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    ABSTRACT: Background The bacterial communities of the nasopharynx play an important role in upper respiratory tract infections (URTIs). Our study represents the first survey of the nasopharynx during a known, controlled viral challenge. We aimed to gain a better understanding of the composition and dynamics of the nasopharyngeal microbiome during viral infection. Methods Rhinovirus illnesses were induced by self-inoculation using the finger to nose or eye natural transmission route in ten otherwise healthy young adults. Nasal lavage fluid samples (NLF) samples were collected at specific time points before, during, and following experimental rhinovirus inoculation. Bacterial DNA from each sample (N = 97 from 10 subjects) was subjected to 16S rRNA sequencing by amplifying the V1-V2 hypervariable region followed by sequencing using the 454-FLX platform. Results This survey of the nasopharyngeal microbiota revealed a highly complex microbial ecosystem. Taxonomic composition varied widely between subjects and between time points of the same subject. We also observed significantly higher diversity in not infected individuals compared to infected individuals. Two genera – Neisseria and Propionibacterium – differed significantly between infected and not infected individuals. Certain phyla, including Firmicutes, Actinobacteria, and Proteobacteria, were detected in all samples. Conclusions Our results reveal the complex and diverse nature of the nasopharyngeal microbiota in both healthy and viral-challenged adults. Although some phyla were common to all samples, differences in levels of diversity and selected phyla were detected between infected and uninfected participants. Deeper, species-level metagenomic sequencing in a larger sample is warranted.
    Full-text · Article · Jun 2014
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    ABSTRACT: The widespread use of the 7-valent pneumococcal conjugate vaccine has been associated with epidemiological changes of mucosal and invasive pneumococcal disease. No study describes the impact of 13-valent pneumococcal conjugate vaccine (PCV13) on chronic sinusitis in children. We describe changes in epidemiology of S. pneumoniae chronic sinusitis after the introduction of PCV13 at Texas Children's Hospital (TCH). We identified patients <18 years with positive sinus culture for S. pneumoniae who underwent endoscopic sinus surgery due to chronic sinusitis from August 2008 to December 2013 at TCH. Isolates were serotyped by the capsular swelling method. Demographic and clinical information was collected retrospectively. The χ2 test and Fisher's exact test were used to analyze dichotomous variables. We identified 91 cases of chronic sinusitis with positive sinus culture for S. pneumoniae. Sixty-one (67%) isolates were non-PCV13 serotypes. PCV13 cases decreased 31% in the post-PCV13 period (p=0.003). Serotype 19A decreased 27% in the post-PCV13 period (p=0.007), but accounted for all the isolates with penicillin MIC ≥ 4µg/ml and ceftriaxone MIC ≥2 µg/ml. Serotypes 19A (38%) and 15C (17%) were the most common in the pre- and post-PCV13 periods, respectively. The most common organism co-isolated was Haemophilus influenzae (52%). Isolation of Prevotella spp. increased in the post-PCV13 period (p=0.02). S. pneumoniae continues to represent an important pathogen in chronic sinusitis in children < 5 years. After the introduction of PCV13, S. pneumoniae isolation declined in children with chronic sinusitis at TCH. We also observed a substantial reduction of PCV13 serotypes, predominantly serotype 19A.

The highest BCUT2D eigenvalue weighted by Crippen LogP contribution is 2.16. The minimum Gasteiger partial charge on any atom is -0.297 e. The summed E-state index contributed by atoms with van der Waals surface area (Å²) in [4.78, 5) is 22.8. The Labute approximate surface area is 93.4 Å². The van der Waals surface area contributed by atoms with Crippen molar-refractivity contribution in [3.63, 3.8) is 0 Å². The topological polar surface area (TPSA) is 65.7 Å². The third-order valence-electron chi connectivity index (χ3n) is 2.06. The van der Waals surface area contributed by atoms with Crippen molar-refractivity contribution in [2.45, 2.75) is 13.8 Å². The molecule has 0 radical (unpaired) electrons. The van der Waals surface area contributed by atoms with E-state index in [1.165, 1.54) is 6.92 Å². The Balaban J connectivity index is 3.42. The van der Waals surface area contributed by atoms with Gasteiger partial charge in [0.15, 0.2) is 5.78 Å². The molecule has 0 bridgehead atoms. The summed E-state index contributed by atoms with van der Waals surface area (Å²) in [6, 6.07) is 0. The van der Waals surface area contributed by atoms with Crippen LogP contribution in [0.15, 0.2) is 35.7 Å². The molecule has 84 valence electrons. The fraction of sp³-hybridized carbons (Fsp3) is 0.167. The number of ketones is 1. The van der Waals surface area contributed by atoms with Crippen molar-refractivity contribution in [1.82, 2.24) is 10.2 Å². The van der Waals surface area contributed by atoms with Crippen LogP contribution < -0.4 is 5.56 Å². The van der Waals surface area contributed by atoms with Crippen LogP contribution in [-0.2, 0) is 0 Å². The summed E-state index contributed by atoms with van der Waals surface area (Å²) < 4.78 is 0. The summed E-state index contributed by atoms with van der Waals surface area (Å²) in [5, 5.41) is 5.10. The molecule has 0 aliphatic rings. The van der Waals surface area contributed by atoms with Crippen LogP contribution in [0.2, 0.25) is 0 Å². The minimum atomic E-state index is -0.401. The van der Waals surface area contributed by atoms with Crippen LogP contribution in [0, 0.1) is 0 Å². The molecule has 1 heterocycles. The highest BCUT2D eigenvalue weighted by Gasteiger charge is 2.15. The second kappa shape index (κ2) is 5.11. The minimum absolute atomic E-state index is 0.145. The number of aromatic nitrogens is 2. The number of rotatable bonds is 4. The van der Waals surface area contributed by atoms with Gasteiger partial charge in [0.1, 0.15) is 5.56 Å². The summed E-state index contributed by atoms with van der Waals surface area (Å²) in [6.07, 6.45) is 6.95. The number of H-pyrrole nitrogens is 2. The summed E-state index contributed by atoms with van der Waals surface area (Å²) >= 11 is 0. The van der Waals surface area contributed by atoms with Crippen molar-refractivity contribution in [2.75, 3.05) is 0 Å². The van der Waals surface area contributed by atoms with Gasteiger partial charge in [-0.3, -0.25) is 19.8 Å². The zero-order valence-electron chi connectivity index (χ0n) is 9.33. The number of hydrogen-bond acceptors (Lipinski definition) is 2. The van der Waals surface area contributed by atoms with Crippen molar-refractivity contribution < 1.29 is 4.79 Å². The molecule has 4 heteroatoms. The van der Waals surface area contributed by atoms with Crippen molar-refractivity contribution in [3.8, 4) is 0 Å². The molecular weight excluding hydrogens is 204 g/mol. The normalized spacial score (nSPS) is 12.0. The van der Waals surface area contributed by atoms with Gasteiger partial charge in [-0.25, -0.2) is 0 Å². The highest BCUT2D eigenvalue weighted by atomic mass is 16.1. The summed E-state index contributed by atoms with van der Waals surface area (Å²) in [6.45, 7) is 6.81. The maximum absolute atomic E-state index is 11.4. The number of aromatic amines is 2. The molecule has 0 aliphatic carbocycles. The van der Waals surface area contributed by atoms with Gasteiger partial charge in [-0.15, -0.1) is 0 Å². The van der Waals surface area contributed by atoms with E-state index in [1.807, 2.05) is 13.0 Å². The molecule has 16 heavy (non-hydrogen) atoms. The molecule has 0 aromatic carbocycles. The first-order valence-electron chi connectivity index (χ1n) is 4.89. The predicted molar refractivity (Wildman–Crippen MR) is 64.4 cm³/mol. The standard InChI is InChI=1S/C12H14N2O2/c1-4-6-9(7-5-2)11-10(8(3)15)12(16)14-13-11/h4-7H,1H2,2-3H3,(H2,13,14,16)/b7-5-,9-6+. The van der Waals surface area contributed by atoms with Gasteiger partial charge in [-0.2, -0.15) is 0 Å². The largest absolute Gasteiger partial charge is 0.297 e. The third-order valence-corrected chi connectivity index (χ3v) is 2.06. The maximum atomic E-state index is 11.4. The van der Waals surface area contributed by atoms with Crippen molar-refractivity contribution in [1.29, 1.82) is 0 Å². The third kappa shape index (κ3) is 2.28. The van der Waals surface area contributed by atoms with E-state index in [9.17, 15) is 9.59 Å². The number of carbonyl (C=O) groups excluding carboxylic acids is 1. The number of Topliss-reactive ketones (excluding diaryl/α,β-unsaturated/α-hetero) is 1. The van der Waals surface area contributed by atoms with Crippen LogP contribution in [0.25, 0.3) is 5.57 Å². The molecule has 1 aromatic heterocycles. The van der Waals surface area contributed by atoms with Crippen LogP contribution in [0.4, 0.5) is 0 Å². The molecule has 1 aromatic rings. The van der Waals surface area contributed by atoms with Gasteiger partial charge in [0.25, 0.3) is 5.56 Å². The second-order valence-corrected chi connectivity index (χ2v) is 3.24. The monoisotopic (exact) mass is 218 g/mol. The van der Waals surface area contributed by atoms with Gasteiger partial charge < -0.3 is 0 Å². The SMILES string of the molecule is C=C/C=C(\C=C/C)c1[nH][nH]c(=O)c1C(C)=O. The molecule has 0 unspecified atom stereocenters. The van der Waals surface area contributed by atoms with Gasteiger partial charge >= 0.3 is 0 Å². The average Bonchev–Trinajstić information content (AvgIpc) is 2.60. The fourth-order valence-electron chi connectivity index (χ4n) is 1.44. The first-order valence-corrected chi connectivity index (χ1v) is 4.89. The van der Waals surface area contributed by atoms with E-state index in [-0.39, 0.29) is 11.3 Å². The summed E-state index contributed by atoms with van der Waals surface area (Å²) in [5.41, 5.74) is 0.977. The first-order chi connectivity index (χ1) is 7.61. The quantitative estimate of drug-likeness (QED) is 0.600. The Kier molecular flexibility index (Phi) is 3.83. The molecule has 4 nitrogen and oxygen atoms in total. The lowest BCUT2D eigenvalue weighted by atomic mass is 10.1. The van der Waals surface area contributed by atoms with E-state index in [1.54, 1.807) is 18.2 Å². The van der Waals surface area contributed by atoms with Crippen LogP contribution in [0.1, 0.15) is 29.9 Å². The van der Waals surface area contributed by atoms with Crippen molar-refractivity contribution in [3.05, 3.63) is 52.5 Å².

No preview · Article · Apr 2014 · The Pediatric Infectious Disease Journal